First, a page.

Talk me through the self-driving.
The possibility of fully autonomous driving proves slippery. R&D chief Fröhlich tells Top Gear that his firm will have developed the sensors and processing capacity to make it technically possible for self-driving in most places by 2021.
Already there are some routes in Germany where autonomous BMWs travel daily. Going to new routes needs mapping. “The high-definition maps are not a problem,” says Fröhlich pointing out that BMW has a stake in mapping company HERE. “But you also need a real-time map from swarm intelligence.” In other words, cars must start to let each other know via the cloud every small obstacle on the road, as they crop up.
He says hands-off expressway driving is already legal in the US and China. Current BMWs will do that, and the upgraded system being introduced in several BMWs soon, he claims, will be “much much better”.
But he acknowledges city driving is different, not just because of legislation but about the degree of autonomy that’s allowed. In cities, autonomous cars have to dice it with normal vehicles, and two-wheelers and walkers and animals and skateboarders and what-have-you. “An autonomous car must itself be predictable,” says Fröhlich.
But it also has to avoid being too timid. “If the car always just stops [when it sees a pedestrian or other potential obstacle] then other cars will crash into it.” That won’t be such a problem in new Chinese cities, or some US ones, because vehicles are effectively separated from walkers and cyclists. “You don’t need all this computing power to calculate the trajectories of all those pedestrians,” he adds.
Non-vehicular traffic isn’t the only issue. “Also the system must work in the rain. The sensors must not ice up. And often you can only drive onward if you break some rules.” As other autonomous driving engineers do, he mentions the problem of having to cross a solid line to get around a set of road works.
He is clear on one question that often crops up around the self-driving car: Whose fault will it be when it does crash? The person in the driving seat, or the car manufacturer? “The responsibility, legally, is with the carmaker.”
Which is another reason why he says they must eventually co-operate over the software and protocols, although he adds that the Vision iNext is BMW’s own effort.
So when’s full-time self-driving going to come?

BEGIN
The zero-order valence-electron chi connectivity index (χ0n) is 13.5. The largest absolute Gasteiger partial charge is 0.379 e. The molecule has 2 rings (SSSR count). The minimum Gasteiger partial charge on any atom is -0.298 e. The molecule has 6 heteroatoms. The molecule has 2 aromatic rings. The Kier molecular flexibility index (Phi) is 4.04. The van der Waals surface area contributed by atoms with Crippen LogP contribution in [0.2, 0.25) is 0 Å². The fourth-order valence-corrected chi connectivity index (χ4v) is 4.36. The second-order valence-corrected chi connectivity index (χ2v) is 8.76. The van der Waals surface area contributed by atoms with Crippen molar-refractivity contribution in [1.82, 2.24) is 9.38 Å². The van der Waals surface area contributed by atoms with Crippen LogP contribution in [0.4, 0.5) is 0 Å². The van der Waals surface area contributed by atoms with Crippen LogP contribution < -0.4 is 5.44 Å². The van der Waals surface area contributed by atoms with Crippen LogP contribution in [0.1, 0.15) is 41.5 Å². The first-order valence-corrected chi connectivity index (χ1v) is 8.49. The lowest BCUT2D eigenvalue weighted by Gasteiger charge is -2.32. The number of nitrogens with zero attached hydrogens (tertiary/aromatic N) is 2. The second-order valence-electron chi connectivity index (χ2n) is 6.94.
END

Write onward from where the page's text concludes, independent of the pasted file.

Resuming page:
So you’ve got legal issues, insurance issues, and simple traffic issues all to be overcome. In Europe’s historic cities, Fröhlich says it’s obviously going to be after 2021 when we see a fully self-driving BMW carrying the public. He won’t give a firm date. But he does say tell Top Gear it’s actually “very soon.”
Why? Because although lawmakers in Europe have been slow to allow autonomous cars so far, Fröhlich says that will change when they see the advantages. “If cities can solve their problems—congestion, pollution, accidents—using my car, of course they will allow it.”
Seems a bit late doesn’t it?
This is the firm’s technical flagship. “The iNext will be the best we will have at BMW in 2021,” BMW i chief Robert Irlinger told us. “The best autonomous drive, the best electric drive and batteries, the best interface, the best interior technology, the best connectivity. And when you bring these things together, you get extra benefits.”
Of course BMW’s rivals will have had their purpose-built electric crossovers on the market for some years. BMW had a strong early position with the i3. Has it blown that?
Well, the iNext won’t actually be the first electric BMW crossover. There’s an electric X3 at the end of 2019.
There’s also a low-slung sedan, the i4 (think, if you will, Tesla Model 3) which was previewed by the Vision i Dynamics concept at the Frankfurt show in 2017 and comes to the market in 2020, with a claimed range of over 563km and 0-100kph time of 4.0 seconds. By 2025, BMW will have launched more than 12 pure-EVs, including a Mini in 2019.